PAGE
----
The American Gem Trade Association (AGTA) has added tanzanite to the list of traditional birthstones for the month of December.
Tanzanite, with its blending of royal blue and burgundy wine hues, was first introduced to the public in 1969 and has grown to become the most popular blue gemstone after sapphire. Adding it to the traditional list of December birthstones (currently turquoise and zircon) should help build even more demand for the stone, says Douglas K. Hucker, executive director of AGTA. The organization made the announcement Oct. 30.
Hucker said the idea was sparked during a meeting of industry association leaders earlier this year. Among a variety of gemological issues being discussed, someone brought up the idea of finding another alternative gemstone for December, and there was strong consensus among the associations that tanzanite would be a good choice.
But can anyone just suddenly declare a new birthstone?
“There’s no astrological authority [that assigns birthstones],” Hucker told JCK. “Most birthstones were established through tradition. Some date back to Biblical times, but the current, contemporary list was developed in the ‘30s or ‘40s by a group of jewelers in the Midwest who got together to develop a modern list of birthstones and alternate birthstones. The decision to include tanzanite for December was also reached through an industry consensus.”
Hucker said AGTA is working closely with other associations like the Jewelers of America and the American Gem Society to disseminate information quickly before the holiday selling season begins. Both AGS and JA already have included tanzanite in their promotional materials for the holiday selling season, he said. Other associations involved in the consensus included the Gemological Institute of America (GIA) and the International Colored Stone Association (ICA).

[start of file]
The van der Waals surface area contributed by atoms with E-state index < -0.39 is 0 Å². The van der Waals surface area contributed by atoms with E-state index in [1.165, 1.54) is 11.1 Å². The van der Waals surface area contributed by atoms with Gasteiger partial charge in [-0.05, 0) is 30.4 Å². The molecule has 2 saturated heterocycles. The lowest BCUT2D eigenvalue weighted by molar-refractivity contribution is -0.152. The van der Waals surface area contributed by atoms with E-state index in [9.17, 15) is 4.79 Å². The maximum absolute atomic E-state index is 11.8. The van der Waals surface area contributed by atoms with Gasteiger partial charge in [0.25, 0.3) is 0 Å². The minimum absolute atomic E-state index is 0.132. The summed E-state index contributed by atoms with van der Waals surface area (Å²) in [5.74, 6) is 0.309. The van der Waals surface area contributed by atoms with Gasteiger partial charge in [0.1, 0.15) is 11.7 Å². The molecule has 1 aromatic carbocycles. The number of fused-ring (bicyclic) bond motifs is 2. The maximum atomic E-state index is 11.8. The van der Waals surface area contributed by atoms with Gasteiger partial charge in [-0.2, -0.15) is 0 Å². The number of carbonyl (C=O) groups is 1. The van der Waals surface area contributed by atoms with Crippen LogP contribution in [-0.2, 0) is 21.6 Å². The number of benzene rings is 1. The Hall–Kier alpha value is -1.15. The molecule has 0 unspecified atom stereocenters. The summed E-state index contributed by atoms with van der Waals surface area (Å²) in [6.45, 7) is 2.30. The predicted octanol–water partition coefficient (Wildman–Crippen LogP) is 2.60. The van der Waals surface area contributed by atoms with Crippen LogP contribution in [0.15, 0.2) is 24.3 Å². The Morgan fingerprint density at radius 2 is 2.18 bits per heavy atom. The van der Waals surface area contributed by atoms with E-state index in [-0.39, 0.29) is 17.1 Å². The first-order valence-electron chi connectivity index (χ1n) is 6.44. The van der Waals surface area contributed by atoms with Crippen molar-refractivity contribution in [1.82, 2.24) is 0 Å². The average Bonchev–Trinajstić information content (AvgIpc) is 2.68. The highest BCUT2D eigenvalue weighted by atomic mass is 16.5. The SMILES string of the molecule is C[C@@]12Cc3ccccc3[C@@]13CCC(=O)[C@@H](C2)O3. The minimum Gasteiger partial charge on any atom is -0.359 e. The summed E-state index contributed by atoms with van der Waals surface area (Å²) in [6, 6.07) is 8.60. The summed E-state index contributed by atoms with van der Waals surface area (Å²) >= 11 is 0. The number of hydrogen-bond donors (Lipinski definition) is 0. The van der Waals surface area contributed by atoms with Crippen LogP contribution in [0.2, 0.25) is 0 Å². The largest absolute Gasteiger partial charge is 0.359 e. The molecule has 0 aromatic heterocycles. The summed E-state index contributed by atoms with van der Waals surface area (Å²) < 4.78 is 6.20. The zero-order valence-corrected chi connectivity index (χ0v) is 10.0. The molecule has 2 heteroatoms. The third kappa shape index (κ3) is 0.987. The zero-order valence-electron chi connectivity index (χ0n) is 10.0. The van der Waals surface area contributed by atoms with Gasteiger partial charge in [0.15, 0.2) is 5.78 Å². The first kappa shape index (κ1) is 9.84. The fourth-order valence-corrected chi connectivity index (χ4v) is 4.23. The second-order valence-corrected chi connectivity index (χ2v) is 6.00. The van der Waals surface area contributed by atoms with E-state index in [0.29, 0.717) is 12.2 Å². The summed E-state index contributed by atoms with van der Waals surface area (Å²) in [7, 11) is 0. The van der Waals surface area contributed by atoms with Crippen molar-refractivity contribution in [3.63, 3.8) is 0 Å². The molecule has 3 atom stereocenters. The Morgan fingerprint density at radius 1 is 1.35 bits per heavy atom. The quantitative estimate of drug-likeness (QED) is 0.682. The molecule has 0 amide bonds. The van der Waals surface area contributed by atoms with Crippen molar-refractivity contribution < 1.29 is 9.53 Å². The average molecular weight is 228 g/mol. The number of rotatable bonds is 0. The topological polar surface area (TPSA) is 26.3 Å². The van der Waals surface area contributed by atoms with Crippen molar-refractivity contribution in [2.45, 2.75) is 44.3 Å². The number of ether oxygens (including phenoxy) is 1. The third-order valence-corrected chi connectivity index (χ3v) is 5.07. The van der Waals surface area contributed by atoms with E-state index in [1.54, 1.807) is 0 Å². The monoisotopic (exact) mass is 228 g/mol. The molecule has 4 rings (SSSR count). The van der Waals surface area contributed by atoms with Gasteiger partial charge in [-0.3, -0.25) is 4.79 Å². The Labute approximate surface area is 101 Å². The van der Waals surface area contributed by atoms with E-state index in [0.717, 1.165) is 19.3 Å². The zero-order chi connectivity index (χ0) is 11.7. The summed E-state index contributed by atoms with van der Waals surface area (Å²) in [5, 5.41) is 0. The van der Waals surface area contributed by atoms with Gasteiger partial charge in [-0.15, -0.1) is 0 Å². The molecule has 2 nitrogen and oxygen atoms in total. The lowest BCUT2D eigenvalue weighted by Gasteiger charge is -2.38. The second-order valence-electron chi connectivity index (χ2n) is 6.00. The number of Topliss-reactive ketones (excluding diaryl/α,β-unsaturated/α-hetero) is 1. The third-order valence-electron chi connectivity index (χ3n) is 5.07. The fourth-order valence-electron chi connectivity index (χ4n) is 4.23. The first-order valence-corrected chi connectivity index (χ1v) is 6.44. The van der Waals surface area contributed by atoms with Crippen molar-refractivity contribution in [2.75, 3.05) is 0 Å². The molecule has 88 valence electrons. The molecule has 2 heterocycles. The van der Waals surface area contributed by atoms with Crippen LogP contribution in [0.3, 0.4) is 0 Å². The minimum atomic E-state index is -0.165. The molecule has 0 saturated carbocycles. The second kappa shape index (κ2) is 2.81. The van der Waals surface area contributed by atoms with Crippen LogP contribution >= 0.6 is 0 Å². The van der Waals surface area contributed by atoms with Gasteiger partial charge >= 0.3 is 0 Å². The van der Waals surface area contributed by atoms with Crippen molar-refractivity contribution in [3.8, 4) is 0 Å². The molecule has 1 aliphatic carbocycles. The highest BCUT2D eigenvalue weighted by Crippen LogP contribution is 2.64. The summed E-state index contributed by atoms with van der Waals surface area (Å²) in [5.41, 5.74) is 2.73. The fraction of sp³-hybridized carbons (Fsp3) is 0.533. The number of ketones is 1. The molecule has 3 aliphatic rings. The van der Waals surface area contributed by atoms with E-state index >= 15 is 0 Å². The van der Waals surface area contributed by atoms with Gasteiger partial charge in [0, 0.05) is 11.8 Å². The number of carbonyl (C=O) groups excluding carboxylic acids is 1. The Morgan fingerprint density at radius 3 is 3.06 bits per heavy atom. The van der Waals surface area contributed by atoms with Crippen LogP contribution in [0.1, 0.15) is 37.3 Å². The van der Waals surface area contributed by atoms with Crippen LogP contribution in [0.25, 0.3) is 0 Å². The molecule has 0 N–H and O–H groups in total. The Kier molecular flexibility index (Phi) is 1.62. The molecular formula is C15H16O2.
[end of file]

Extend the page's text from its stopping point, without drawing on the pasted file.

According to the National Retail Federation 2002 Holiday Consumer Intentions and Actions Survey, consumers plan to increase their holiday spending by 2.6% over last year’s projected spending, and 23% of this year’s survey respondents indicated they want to receive jewelry or precious metal accessories. “Consumers will be in the stores soon searching for the perfect gift—and we [AGTA] hope that gift is Tanzanite,” says Hucker.
The only known source of the gem is a five-square-mile area in the hills of Merelani, between Moshi and Arusha in Tanzania, Africa. While some tanzanite displays trace of blue when it is mined, most crystals emerge from the earth with a muted gray green color. All tanzanite gems have been subjected to heat during the fashioning process to produce the violet-blue hues consumers know, says AGTA.
For further information on tanzanite, visit the AGTA website at www.agta.org.